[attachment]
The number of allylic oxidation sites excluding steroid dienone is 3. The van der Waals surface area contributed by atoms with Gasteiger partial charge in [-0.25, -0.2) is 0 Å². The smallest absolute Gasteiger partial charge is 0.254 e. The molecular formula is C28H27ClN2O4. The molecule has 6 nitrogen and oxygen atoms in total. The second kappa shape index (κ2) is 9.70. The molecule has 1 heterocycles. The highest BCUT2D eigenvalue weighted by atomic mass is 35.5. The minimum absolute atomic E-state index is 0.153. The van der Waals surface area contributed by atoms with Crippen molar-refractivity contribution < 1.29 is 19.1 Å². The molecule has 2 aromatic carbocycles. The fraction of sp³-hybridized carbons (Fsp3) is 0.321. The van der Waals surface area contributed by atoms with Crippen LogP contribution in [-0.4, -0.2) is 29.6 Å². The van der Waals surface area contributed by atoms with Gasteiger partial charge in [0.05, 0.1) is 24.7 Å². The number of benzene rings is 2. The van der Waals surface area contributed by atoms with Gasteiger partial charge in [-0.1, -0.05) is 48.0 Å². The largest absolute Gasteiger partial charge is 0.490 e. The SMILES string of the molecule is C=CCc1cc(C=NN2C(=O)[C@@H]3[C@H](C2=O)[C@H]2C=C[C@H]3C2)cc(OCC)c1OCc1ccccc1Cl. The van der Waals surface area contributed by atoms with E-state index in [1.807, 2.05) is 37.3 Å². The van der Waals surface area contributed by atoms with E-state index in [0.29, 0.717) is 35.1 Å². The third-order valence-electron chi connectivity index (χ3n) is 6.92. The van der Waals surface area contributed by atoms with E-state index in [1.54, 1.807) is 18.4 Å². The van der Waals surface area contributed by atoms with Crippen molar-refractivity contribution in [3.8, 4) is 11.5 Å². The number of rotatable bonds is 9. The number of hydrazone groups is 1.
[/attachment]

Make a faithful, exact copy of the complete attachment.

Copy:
The number of allylic oxidation sites excluding steroid dienone is 3. The van der Waals surface area contributed by atoms with Gasteiger partial charge in [-0.25, -0.2) is 0 Å². The smallest absolute Gasteiger partial charge is 0.254 e. The molecular formula is C28H27ClN2O4. The molecule has 6 nitrogen and oxygen atoms in total. The second kappa shape index (κ2) is 9.70. The molecule has 1 heterocycles. The highest BCUT2D eigenvalue weighted by atomic mass is 35.5. The minimum absolute atomic E-state index is 0.153. The van der Waals surface area contributed by atoms with Crippen molar-refractivity contribution < 1.29 is 19.1 Å². The molecule has 2 aromatic carbocycles. The fraction of sp³-hybridized carbons (Fsp3) is 0.321. The van der Waals surface area contributed by atoms with Crippen LogP contribution in [-0.4, -0.2) is 29.6 Å². The van der Waals surface area contributed by atoms with Gasteiger partial charge in [0.05, 0.1) is 24.7 Å². The number of benzene rings is 2. The van der Waals surface area contributed by atoms with Gasteiger partial charge in [-0.1, -0.05) is 48.0 Å². The largest absolute Gasteiger partial charge is 0.490 e. The SMILES string of the molecule is C=CCc1cc(C=NN2C(=O)[C@@H]3[C@H](C2=O)[C@H]2C=C[C@H]3C2)cc(OCC)c1OCc1ccccc1Cl. The van der Waals surface area contributed by atoms with E-state index in [1.807, 2.05) is 37.3 Å². The van der Waals surface area contributed by atoms with E-state index in [0.29, 0.717) is 35.1 Å². The third-order valence-electron chi connectivity index (χ3n) is 6.92. The van der Waals surface area contributed by atoms with E-state index in [1.54, 1.807) is 18.4 Å². The van der Waals surface area contributed by atoms with Crippen molar-refractivity contribution in [3.8, 4) is 11.5 Å². The number of rotatable bonds is 9. The number of hydrazone groups is 1.